The whole thing is VERY clunky and clumsy in navigation, style, interaction, vocabulary and learning. “I was fiddling around with it for ages and nothing happened. It was just a movie. It was crap. It’s confusing. I didn’t know what to do. I felt like it was, like, I should have been getting involved more as I was getting a bit bored. I thought it’d be better cause it’s BBC.” Carl (12 years old). Oh dear!
For a detailed critique from a language teaching expert see:
The introductory menu is very strange. Loads of animation with buttons flying about, but when they settle, try clicking on the large orange button, nothing happens – classic design error – something looks clickable, but it’s not. You have to look for the barely visible, small rectangle below. Then I get the inevitable loading screen. This time it says the user-friendly word – ‘Processing…’. I do feel as though I’m being processed.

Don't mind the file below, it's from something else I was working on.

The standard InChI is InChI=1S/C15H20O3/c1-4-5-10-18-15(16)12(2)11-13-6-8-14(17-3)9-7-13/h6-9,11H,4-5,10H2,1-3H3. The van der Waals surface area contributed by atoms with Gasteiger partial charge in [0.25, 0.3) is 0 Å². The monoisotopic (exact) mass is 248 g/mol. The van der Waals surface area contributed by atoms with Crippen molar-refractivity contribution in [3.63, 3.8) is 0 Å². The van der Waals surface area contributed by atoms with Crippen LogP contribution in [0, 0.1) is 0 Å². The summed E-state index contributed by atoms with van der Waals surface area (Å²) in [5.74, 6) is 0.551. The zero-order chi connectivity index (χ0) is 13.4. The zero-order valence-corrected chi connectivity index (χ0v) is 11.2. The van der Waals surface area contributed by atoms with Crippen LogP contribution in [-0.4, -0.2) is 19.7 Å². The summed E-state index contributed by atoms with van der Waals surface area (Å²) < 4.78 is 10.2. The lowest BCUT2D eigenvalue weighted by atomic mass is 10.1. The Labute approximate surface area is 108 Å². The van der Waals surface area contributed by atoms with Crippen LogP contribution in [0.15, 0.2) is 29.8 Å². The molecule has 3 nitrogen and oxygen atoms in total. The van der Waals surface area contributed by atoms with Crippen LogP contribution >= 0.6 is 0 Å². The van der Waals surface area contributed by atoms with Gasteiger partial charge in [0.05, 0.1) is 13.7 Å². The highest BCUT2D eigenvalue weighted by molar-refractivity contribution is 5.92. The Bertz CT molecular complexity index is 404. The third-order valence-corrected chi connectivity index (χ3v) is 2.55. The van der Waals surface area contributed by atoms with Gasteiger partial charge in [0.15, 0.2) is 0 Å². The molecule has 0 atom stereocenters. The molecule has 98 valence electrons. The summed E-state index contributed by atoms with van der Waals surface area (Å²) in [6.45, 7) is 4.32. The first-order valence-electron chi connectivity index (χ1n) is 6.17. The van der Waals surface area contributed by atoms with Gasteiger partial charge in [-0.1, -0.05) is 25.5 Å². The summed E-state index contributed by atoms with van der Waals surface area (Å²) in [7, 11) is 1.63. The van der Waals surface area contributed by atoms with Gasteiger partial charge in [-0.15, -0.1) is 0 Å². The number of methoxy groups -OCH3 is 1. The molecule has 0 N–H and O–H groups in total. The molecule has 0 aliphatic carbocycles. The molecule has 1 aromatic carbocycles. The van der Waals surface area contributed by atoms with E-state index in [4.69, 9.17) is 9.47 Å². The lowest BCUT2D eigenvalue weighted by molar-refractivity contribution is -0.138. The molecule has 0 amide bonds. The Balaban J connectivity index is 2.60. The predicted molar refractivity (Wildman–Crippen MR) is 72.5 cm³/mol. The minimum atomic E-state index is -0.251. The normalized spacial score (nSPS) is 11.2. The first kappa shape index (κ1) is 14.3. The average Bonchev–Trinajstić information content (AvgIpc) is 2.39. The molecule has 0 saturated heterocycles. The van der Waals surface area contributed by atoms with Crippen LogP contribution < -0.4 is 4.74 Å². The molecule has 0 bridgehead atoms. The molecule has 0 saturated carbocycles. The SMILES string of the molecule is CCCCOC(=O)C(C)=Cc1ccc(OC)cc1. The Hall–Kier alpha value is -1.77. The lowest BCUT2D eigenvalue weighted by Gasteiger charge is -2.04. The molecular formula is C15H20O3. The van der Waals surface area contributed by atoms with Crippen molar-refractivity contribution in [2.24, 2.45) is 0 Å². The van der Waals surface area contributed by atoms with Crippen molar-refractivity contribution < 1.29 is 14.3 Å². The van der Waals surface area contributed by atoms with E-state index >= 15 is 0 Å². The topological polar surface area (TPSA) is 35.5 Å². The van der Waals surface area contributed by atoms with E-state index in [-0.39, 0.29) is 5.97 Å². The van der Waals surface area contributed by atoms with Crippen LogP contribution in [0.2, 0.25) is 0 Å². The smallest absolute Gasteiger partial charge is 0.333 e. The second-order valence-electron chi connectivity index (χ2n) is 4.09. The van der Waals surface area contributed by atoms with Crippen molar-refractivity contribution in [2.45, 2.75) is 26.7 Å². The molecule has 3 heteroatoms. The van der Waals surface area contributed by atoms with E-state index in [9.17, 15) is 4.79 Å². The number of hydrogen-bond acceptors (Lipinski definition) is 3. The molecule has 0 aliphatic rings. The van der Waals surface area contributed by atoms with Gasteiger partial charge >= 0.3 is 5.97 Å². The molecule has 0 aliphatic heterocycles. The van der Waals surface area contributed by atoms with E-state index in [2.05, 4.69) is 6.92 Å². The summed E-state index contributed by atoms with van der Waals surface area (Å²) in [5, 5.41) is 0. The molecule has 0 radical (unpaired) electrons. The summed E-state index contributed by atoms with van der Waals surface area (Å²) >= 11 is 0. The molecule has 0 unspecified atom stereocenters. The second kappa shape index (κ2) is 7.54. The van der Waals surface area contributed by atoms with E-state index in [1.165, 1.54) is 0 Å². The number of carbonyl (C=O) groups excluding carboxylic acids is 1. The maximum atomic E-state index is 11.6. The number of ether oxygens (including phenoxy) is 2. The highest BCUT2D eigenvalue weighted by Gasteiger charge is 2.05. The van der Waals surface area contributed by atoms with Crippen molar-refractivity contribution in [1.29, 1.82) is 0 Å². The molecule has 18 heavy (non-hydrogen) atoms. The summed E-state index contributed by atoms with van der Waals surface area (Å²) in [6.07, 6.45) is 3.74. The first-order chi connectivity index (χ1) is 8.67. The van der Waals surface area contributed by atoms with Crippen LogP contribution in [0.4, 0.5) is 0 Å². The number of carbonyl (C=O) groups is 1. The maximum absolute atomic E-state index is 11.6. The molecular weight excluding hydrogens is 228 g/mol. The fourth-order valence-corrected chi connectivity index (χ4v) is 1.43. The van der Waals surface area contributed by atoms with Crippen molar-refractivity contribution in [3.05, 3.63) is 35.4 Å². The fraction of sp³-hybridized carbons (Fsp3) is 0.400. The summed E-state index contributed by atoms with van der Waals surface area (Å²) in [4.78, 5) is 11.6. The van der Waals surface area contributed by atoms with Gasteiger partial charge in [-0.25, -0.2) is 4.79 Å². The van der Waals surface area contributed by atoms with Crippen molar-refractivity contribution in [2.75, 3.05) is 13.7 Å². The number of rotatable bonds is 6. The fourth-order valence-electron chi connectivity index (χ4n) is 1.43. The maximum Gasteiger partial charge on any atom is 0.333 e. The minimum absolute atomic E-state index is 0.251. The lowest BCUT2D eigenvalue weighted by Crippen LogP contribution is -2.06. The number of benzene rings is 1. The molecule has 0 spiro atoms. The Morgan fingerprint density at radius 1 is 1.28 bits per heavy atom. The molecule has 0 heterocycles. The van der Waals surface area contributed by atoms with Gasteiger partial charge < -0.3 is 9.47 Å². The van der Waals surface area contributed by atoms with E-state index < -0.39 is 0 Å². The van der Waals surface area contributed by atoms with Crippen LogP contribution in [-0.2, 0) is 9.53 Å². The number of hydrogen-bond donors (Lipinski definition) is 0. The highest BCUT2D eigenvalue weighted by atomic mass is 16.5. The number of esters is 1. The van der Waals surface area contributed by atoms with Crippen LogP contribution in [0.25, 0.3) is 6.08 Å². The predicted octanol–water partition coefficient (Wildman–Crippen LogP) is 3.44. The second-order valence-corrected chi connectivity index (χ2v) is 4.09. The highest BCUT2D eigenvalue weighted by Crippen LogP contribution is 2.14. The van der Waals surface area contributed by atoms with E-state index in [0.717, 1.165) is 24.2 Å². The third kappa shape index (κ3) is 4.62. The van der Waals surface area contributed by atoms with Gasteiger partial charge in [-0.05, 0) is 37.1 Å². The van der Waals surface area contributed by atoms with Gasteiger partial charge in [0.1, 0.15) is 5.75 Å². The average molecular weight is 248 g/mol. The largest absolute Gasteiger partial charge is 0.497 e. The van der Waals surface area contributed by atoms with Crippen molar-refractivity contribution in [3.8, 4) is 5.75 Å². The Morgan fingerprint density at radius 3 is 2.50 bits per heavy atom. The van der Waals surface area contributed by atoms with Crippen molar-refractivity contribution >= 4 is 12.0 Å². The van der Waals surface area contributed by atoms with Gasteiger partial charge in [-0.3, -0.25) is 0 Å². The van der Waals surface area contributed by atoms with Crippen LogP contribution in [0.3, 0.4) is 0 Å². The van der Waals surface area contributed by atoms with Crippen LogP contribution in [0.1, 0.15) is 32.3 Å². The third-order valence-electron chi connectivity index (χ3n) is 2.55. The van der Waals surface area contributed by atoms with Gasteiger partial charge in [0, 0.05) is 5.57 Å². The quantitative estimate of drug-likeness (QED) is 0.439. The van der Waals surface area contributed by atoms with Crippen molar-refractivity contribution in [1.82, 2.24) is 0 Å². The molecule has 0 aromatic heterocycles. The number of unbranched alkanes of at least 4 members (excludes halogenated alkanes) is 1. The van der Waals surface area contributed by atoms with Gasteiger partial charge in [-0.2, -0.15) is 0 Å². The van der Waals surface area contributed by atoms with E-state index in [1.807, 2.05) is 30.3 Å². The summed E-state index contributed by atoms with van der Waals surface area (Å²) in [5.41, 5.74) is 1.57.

It gets weirder. One of its ‘star’ businesses is Eidos! I’d love to tell you about the other businesses, but hardly anything loaded and worked. What the BBC case study doesn’t tell you is that Eidos was days away from bankruptcy when this was being filmed. Their bank wanted to pull the plug and it was sold off cheaply after massive losses, missed deadlines and bug–ridden releases (a bit like BBC Jam). As an assignment you are asked to do a SWOT analysis of this now defunct company – that WOULD be interesting, if you had the real and current data to view!
The only interesting bit was the ability to explore the Eidos offices, but again, it was a lot of effort for very little reward. Why were all of the Eidos senior staff posing about for BBC film and photo-shoots at the very time the company was sinking - they should have been trying to get their lamentably late games out.